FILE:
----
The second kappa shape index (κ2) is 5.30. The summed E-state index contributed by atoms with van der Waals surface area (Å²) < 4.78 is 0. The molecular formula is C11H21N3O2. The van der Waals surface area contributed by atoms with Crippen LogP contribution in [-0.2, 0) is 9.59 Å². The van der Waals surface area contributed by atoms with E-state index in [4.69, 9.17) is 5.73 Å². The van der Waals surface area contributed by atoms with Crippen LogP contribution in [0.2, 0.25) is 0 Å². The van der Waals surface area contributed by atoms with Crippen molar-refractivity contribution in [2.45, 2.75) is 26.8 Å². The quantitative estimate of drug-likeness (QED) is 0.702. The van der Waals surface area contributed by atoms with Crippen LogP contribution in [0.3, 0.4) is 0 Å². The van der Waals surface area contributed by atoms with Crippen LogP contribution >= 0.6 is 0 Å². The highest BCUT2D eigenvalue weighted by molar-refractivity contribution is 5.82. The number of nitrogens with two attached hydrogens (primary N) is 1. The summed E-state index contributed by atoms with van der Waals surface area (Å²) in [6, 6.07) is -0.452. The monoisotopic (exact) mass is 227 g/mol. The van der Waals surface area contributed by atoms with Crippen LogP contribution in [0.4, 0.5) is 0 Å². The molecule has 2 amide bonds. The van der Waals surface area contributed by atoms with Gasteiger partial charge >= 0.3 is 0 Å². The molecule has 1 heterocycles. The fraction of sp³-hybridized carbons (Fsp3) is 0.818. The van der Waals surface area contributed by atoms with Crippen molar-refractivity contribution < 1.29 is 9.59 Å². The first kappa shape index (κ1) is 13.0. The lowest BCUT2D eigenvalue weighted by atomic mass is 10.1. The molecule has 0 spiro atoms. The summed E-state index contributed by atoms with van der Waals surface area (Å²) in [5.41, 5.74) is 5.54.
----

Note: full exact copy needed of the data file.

The second kappa shape index (κ2) is 5.30. The summed E-state index contributed by atoms with van der Waals surface area (Å²) < 4.78 is 0. The molecular formula is C11H21N3O2. The van der Waals surface area contributed by atoms with Crippen LogP contribution in [-0.2, 0) is 9.59 Å². The van der Waals surface area contributed by atoms with E-state index in [4.69, 9.17) is 5.73 Å². The van der Waals surface area contributed by atoms with Crippen LogP contribution in [0.2, 0.25) is 0 Å². The van der Waals surface area contributed by atoms with Crippen molar-refractivity contribution in [2.45, 2.75) is 26.8 Å². The quantitative estimate of drug-likeness (QED) is 0.702. The van der Waals surface area contributed by atoms with Crippen LogP contribution in [0.3, 0.4) is 0 Å². The van der Waals surface area contributed by atoms with Crippen LogP contribution >= 0.6 is 0 Å². The highest BCUT2D eigenvalue weighted by molar-refractivity contribution is 5.82. The number of nitrogens with two attached hydrogens (primary N) is 1. The summed E-state index contributed by atoms with van der Waals surface area (Å²) in [6, 6.07) is -0.452. The monoisotopic (exact) mass is 227 g/mol. The van der Waals surface area contributed by atoms with Crippen LogP contribution in [0.4, 0.5) is 0 Å². The molecule has 2 amide bonds. The van der Waals surface area contributed by atoms with Gasteiger partial charge >= 0.3 is 0 Å². The molecule has 1 heterocycles. The fraction of sp³-hybridized carbons (Fsp3) is 0.818. The van der Waals surface area contributed by atoms with Crippen molar-refractivity contribution < 1.29 is 9.59 Å². The first kappa shape index (κ1) is 13.0. The lowest BCUT2D eigenvalue weighted by atomic mass is 10.1. The molecule has 0 spiro atoms. The summed E-state index contributed by atoms with van der Waals surface area (Å²) in [5.41, 5.74) is 5.54.